or bac·ro·nym

[ bak-ruh-nim ]
/ ˈbæk rə nɪm /


an existing word turned into an acronym by creating an apt phrase whose initial letters match the word, as to help remember it or offer a theory of its origin. For example, rap has been said to be a backronym of “rhythm and poetry.”
the phrase itself. For example, “port out, starboard home” is a misleading backronym for posh.



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Origin of backronym

First recorded in 1980–85; back1 + (ac)ronym Unabridged Based on the Random House Unabridged Dictionary, © Random House, Inc. 2021


What does backronym mean?

A backronym is an existing word that has been artificially made into an acronym, typically by matching each letter in it to a word to make a phrase that’s somehow related.

An acronym is a word formed by abbreviating a phrase by combining certain letters of words in the phrase (often the first initial of each) into a single term. NASA is an acronym for National Aeronautics and Space Administration.

To be clear, in backronyms, the letters don’t actually stand for the words they’re claimed or said to. Forming backronyms can be done for several reasons, such as to help remember how to spell the word, or, more frequently, to suggest a humorous or intentionally misleading explanation of its origin.

A classic example of a misleading backronym involves the word posh, meaning “luxurious,” which is sometimes claimed to have come from an abbreviation of the phrase port out, starboard home. The story goes that the wealthiest passengers of ships would get to stay in cabins that faced this direction, and their tickets would be stamped with the letters POSH to indicate this—the supposed origin of the term posh. It’s possible that those letters have been stamped on a ticket, but there’s simply no evidence that this is where the word posh comes from.

Less commonly, backronym is spelled bacronym.

Example: I just saw a post claiming that the word car was originally an acronym for “catch a ride,” and I had to explain that it was a totally bogus backronym.

Where does backronym come from?

The first records of the word backronym come from the 1980s. It comes from a combination of the word back (used in much the same way as it is in back formation) and acronym. Acronym is a combination of acro, meaning “tip end” and referring to using the first letters of each word in a phrase) and -onym, meaning “name” (as seen in words like synonym, antonym, and pseudonym). A backronym is essentially a backwards acronym—an acronym formed in reverse.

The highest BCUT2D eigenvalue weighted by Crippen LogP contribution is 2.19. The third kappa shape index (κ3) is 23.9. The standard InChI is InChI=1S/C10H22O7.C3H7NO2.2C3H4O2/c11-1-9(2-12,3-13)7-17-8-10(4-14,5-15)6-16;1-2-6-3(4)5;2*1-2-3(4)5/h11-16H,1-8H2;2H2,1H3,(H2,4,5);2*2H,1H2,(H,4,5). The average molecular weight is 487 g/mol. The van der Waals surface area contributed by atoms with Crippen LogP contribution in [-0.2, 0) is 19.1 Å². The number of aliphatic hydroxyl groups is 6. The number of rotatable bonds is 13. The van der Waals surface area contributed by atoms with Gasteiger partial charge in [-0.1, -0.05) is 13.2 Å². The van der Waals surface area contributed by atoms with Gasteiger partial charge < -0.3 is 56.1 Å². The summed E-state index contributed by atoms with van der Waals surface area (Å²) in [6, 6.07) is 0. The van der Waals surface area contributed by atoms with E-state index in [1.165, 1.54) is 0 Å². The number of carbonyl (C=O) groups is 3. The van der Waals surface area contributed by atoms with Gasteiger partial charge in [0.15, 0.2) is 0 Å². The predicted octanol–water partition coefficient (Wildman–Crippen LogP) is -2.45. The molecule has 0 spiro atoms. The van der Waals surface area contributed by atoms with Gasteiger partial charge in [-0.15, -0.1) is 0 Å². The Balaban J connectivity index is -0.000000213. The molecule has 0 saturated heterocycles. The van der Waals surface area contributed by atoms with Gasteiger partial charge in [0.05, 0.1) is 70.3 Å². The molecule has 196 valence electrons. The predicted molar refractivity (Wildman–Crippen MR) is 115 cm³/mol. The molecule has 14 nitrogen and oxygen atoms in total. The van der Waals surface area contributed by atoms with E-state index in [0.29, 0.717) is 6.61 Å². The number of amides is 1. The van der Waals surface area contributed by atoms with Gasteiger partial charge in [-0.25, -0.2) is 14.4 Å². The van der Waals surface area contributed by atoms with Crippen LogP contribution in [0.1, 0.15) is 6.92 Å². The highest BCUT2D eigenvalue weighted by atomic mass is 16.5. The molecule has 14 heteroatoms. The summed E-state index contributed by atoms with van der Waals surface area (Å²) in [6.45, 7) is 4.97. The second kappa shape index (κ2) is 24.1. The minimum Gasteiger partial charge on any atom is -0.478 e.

The internet occasionally lights up with a viral post claiming that some everyday word actually comes from an acronym. People lost their minds when they found out that the word tag comes from the phrase touch and go. The problem is, this is not true. And it’s very rarely true.

Another example involves the word rap (the musical genre), which is sometimes claimed to be a backronym of the phrase rhythm and poetry (also not true).

Backronyms are usually less about misinformation than about making a joke. People like to take certain brand names and make backronyms out of them to make fun of them in some way. For example, disgruntled owners of Ford cars like to say that the brand name actually stands for Fix or repair daily (for the record, it comes from the name of company founder, Henry Ford).

Backronyms are often tempting to believe, especially since we all love a good origin story and a bit of interesting trivia. But the next time you see someone claiming that a common word actually comes from an acronym, check with the experts first—we’ll set you straight.

Did you know ... ?

What are some other forms related to backronym?

  • bacronym (alternate spelling)

What are some words that share a root or word element with backronym

What are some words that often get used in discussing backronym?

How is backronym used in real life?

Backronym isn’t a very well-known word. You’ll most often see it when people are correcting misleading information about the origin of words.


Try using backronym!

True or False? 

Backronyms are always used to fool people into thinking a common word came from an acronym.